Second: this book challenged (in a positive way) my ability to explain why I am, in every sense of the word, pro-life. This created many opportunities for discussion, questions, critical thinking, and Scriptural reasoning, all of which are things I love that served to sharpen my mind and heart.
Third: this is a beautifully written story that is somehow simultaneously tragic and uplifting.
Fourth: the following quote is from Samuel James, who offers a rebuttal-like response and warning regarding the book/film over on The Gospel Coalition, and I couldn’t agree more: “Life cannot be measured by the function of our bodies, whether we can run, swim, make love, or even feed ourselves. Human dignity is grounded in the Creator whose image we bear and whose image cannot be destroyed by even the worst physical trauma.” This would be good to keep in mind were you to read the book, watch the movie, or discuss it with others.
Harry Potter and the Sorcerer’s Stone – J. K. Rowling
Last summer I watched all the HP movies with my small group girls. This came after years of encouragement to read the books and watch the films and also years of being raised with the “Christian” understanding that witchcraft is bad, Harry Potter is witchcraft, therefore Harry Potter = bad. However, HP is 100 percent awesome. I have seen the Gospel more clearly because of these stories and I am grateful for the talents and giftings the Lord gave J. K. Rowling to craft such intricate and amazing narratives. Read them and see the Gospel. Read them and remind your heart of the good news: In the end, light will always trump darkness.
Harry Potter and the Chamber of Secrets – J. K. Rowling
Continuing my thoughts on HP: the movies were great but, of course, the books are infinitely better. If you’re worried about the massive time-investment required to read seven big books, you are not alone. That was me. I was so happy just watching the movies, but the books are masterpieces that echo the Great Storyteller and His divinely-scripted stories and are worth the time.
Harry Potter and the Prisoner of Azkaban – J. K. Rowling
(This is my favorite book of the series, so far.)
Life in Community – Dustin Willis
This was my second time through this book and it was better the second time. After reading Life on Mission, Willis’ book with co-author Aaron Coe, I wanted more and Willis delivered. This is an excellent, basic and thorough overview of what church life is to look like—community. We are a body, redeemed by God to work in harmony together in all aspects of life. I highly recommend this for your church, small group, and personal library.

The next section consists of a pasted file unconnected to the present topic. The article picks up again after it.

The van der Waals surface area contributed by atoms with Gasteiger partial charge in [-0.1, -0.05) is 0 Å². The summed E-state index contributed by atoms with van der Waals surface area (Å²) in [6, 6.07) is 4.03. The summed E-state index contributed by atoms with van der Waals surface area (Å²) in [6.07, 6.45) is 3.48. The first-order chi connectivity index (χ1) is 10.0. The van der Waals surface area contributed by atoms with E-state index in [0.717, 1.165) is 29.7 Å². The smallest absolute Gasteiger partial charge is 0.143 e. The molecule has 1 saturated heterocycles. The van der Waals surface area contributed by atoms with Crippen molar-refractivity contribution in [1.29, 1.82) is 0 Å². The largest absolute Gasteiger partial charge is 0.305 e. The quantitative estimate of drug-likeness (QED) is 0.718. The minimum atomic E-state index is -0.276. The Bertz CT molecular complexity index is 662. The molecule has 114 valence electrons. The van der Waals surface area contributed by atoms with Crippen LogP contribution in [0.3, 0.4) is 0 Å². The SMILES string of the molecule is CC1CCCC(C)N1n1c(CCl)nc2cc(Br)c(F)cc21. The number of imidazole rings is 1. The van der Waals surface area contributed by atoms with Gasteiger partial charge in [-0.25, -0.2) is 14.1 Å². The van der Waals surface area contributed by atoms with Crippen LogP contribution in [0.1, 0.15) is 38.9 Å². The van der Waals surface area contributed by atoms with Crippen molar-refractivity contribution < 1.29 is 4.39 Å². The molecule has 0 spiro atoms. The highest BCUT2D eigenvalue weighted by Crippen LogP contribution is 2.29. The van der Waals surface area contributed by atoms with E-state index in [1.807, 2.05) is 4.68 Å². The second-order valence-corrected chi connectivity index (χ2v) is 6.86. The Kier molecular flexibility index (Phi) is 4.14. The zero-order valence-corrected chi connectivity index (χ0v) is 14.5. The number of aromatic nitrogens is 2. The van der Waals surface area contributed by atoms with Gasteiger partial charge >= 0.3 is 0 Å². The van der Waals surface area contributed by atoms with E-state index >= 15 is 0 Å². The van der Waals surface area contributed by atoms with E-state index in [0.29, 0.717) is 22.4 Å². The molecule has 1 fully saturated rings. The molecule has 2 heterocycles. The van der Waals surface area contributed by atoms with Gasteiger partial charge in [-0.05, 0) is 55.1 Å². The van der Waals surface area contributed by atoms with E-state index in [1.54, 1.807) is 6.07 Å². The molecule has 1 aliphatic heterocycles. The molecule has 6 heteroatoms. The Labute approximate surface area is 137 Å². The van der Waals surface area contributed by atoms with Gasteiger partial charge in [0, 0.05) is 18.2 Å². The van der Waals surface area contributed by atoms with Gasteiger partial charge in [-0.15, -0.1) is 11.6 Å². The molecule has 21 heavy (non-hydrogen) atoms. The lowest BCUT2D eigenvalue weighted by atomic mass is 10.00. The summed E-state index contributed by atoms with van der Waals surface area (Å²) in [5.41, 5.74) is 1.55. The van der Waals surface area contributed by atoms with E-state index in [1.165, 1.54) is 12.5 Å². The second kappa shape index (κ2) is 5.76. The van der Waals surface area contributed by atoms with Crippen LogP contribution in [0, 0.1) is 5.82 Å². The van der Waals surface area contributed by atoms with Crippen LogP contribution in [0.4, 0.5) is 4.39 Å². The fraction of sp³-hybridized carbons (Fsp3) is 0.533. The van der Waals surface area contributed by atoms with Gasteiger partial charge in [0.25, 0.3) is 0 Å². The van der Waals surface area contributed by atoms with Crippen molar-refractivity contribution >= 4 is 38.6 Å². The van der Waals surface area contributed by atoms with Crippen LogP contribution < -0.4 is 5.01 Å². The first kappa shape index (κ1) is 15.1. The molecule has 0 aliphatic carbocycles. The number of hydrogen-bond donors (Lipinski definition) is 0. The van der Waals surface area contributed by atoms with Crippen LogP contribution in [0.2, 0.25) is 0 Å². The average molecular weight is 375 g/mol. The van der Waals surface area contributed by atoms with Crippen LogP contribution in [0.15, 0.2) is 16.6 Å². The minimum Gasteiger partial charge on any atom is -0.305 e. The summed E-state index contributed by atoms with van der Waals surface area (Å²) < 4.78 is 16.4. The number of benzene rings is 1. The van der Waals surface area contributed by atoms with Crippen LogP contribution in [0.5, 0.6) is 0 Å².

Lizzy and Jane – Katherine Reay
I listened to Lizzy and Jane as an audiobook while doing a lot of driving and a lot of cleaning and it was beautiful. Again, Reay has a way of bringing elements of Jane Austen and other classic works into modern stories that are beautiful, realistic, uplifting, and not overtly faith-y. Though not as good as Dear Mr. Knightley, Lizzy and Jane was a fun and easy read (listen).
Harry Potter and the Goblet of Fire – J. K. Rowling
Dad is Fat – Jim Gaffigan
I have contrasting opinions on this one (which I also listened to [with my mom] on audiobook during a road trip). Gaffigan clearly loves his wife and family and is pro-life and pro-big family (praise) and his stories are hilarious but sometimes his self-degradation was too much for me. I wouldn’t necessarily recommend this book.
This is Awkward – Sammy Rhodes
Packed with humor, the right kind of awkward, and the glorious Gospel, This is Awkward is helpful and necessary for the church today. Rhodes weaves his personal journey through “awkward” topics and issues with the truth of Scripture and the reality that Jesus embraced our awkward and messy so we could get His righteousness and purity. Astounding. This has been a huge help in discipling my small group babies and giving us a platform to discuss a variety of topics that desperately need to be addressed. I’m on my second read-through and I especially love his affinity for Harry Potter references and his chapters on friendship, depression, and marriage. So helpful.